Entrepreneurs create wealth, for themselves and for those who invest money or sweat in their labours. The man who has been held up as icon for wealth creation in liberalised India is Sunil Mittal: Bharti became a world-class organisation in just about 15 years, and the firm that invested in it, Warburg Pincus, made close to six times the invested amount and a profit of almost $1 billion. Though no other company has delivered such a large amount of profits, there are at least five other companies that have delivered huge returns for investors (see graphic). However, there is one firm that is special even within this small club: Shriram Transport Finance has delivered large returns for not one but multiple investors; ChrysCapital made 10 times its investment a few years ago, and TPG made seven times its investment a few weeks ago when it sold its stake in the company. Consider this: Over the past decade, Shriram Transport’s share price has gone up a mind-boggling 70 times, while Bharti Airtel’s has gone up about 25 times. Sure, the two businesses are very different. But if Bharti’s is tricky with regulatory risks, Shriram’s—which started off with financing the small truck owner—is no less treacherous. Ashish Dhawan, earlier with ChrysCapital and now with Central Square Foundation, believes the secret behind Shriram’s success is the formidable R Thyagarajan. He built the company through internal accruals and debt over 20 years before accepting any private equity. By then, his processes were rock-solid. Dhawan points to two key things Thyagarajan did to make this risky business work: “Shriram’s field officers know their customers and their needs really well. Thyagarajan also put in a system where the person who acquired a customer was the one who also collected the money from him.” These are important things, but even more crucial is Thyagarajan’s approach to business itself, which is a mix of the earth and the pragmatic. This is what the 70-year-old had to say about his approach. Not having a cellphone is a beginning.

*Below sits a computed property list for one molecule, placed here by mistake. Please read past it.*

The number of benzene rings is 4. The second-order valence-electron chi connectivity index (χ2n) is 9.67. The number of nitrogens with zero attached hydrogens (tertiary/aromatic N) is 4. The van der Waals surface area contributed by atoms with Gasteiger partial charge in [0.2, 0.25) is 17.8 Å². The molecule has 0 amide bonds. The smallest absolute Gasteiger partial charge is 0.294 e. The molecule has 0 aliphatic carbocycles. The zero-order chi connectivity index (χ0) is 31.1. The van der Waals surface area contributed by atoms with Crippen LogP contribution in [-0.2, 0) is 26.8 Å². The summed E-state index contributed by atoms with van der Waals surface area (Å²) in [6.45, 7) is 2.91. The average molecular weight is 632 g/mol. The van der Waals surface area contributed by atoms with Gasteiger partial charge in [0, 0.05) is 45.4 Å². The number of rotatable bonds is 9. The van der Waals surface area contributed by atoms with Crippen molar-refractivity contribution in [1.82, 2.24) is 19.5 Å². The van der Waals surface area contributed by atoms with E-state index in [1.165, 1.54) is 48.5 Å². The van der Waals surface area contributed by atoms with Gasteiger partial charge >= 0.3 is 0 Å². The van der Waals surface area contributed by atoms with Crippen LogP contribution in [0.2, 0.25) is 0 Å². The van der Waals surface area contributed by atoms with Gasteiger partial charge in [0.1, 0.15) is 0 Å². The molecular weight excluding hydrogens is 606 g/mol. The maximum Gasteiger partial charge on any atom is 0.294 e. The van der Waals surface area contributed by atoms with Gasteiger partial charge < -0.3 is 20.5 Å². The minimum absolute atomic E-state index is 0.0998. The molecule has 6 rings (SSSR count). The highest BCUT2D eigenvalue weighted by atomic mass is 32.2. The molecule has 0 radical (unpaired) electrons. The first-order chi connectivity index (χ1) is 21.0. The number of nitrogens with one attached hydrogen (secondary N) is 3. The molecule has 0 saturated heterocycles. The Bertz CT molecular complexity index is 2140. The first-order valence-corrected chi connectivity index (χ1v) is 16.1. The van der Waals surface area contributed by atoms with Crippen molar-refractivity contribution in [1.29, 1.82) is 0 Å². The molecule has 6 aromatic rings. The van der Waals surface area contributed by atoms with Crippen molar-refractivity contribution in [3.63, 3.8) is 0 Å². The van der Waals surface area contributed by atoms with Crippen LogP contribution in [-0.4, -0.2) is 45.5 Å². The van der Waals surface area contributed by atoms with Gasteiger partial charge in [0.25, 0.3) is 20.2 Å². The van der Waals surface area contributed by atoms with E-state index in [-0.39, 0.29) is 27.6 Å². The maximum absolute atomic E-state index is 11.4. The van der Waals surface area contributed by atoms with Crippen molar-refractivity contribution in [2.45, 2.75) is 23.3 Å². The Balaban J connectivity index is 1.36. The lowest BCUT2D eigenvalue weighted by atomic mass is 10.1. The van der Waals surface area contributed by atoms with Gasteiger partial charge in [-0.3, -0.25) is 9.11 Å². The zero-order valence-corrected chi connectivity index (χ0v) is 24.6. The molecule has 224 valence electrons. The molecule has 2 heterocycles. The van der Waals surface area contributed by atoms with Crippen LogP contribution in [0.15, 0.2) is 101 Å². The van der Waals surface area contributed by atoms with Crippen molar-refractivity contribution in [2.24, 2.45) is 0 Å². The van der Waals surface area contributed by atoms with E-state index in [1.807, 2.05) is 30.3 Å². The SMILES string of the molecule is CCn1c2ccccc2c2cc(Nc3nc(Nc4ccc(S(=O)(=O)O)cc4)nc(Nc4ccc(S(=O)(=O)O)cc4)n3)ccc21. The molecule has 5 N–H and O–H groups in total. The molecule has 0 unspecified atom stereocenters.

topimg_21585_r_thyagarajan_600x400img_69689_shriram_transport Read more of this post

Ramesh Tainwala plans to sell Samsonite suitcases to small towns. Along the way, he’s creating an entirely new business model, thanks to the global partner’s policy of local autonomy

Samsonite Goes Beyond Metros With Project Pappu

by Samar Srivastava | Apr 18, 2013

That’s the code name for RAMESH TAINWALA’S plan to sell Samsonite suitcases to small towns. Along the way, he’s creating an entirely new business model, thanks to the global partner’s policy of local autonomy

Deep in Samsonite’s product development centre in Nashik, Maharashtra, the outline of a vast new project is taking shape. It’s a project that has the potential to change the fortunes of the company. If successful, it would significantly accelerate growth in India and could be replicated in other developing markets. Here’s what Samsonite is up to: The company, which has so far aimed at attracting the urban affluent user, will now also open a second front. It plans to woo the rural and mass market consumer with the help of a cheaper product. Code named Project Pappu, it aims to create a set of luggage options that cost as low as $50 (Rs 2,750). These would sell in places like the neighbourhood furniture store and clothing stores—not the usual places where people buy luggage. Leading the charge is Ramesh Tainwala, who has a 40 percent stake in the company’s business in India, the Middle East and Africa. He’s also an executive director on the board.


Samsonite.indd Read more of this post

Keep calm and carry on in India’s slumping car market

Analysis: Keep calm and carry on in India’s slumping car market

Wed, Apr 17 2013

By Henry Foy and Aradhana Aravindan